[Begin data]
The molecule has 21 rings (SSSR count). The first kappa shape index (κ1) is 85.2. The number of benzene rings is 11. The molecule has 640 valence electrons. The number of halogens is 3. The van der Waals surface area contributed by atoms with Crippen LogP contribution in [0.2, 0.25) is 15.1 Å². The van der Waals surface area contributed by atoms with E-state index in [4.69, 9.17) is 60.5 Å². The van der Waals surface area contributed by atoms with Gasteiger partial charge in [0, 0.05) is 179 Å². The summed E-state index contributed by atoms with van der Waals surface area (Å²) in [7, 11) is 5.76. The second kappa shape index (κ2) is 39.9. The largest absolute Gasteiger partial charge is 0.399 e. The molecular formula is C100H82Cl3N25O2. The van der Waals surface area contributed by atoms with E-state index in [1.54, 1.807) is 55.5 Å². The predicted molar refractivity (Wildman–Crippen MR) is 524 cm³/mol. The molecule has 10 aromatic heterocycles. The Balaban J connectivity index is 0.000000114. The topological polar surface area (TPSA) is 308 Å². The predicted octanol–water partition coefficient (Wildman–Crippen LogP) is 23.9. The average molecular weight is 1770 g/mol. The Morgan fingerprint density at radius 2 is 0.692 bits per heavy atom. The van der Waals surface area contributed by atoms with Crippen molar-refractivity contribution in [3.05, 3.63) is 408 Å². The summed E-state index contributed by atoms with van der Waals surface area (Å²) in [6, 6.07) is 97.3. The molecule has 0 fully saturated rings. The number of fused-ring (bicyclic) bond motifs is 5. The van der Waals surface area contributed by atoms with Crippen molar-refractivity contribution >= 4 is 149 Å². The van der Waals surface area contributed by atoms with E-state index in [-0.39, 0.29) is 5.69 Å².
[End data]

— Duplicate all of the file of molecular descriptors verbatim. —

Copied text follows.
The molecule has 21 rings (SSSR count). The first kappa shape index (κ1) is 85.2. The number of benzene rings is 11. The molecule has 640 valence electrons. The number of halogens is 3. The van der Waals surface area contributed by atoms with Crippen LogP contribution in [0.2, 0.25) is 15.1 Å². The van der Waals surface area contributed by atoms with E-state index in [4.69, 9.17) is 60.5 Å². The van der Waals surface area contributed by atoms with Gasteiger partial charge in [0, 0.05) is 179 Å². The summed E-state index contributed by atoms with van der Waals surface area (Å²) in [7, 11) is 5.76. The second kappa shape index (κ2) is 39.9. The largest absolute Gasteiger partial charge is 0.399 e. The molecular formula is C100H82Cl3N25O2. The van der Waals surface area contributed by atoms with E-state index in [1.54, 1.807) is 55.5 Å². The predicted molar refractivity (Wildman–Crippen MR) is 524 cm³/mol. The molecule has 10 aromatic heterocycles. The Balaban J connectivity index is 0.000000114. The topological polar surface area (TPSA) is 308 Å². The predicted octanol–water partition coefficient (Wildman–Crippen LogP) is 23.9. The average molecular weight is 1770 g/mol. The Morgan fingerprint density at radius 2 is 0.692 bits per heavy atom. The van der Waals surface area contributed by atoms with Crippen molar-refractivity contribution in [3.05, 3.63) is 408 Å². The summed E-state index contributed by atoms with van der Waals surface area (Å²) in [6, 6.07) is 97.3. The molecule has 0 fully saturated rings. The number of fused-ring (bicyclic) bond motifs is 5. The van der Waals surface area contributed by atoms with Crippen molar-refractivity contribution >= 4 is 149 Å². The van der Waals surface area contributed by atoms with E-state index in [-0.39, 0.29) is 5.69 Å².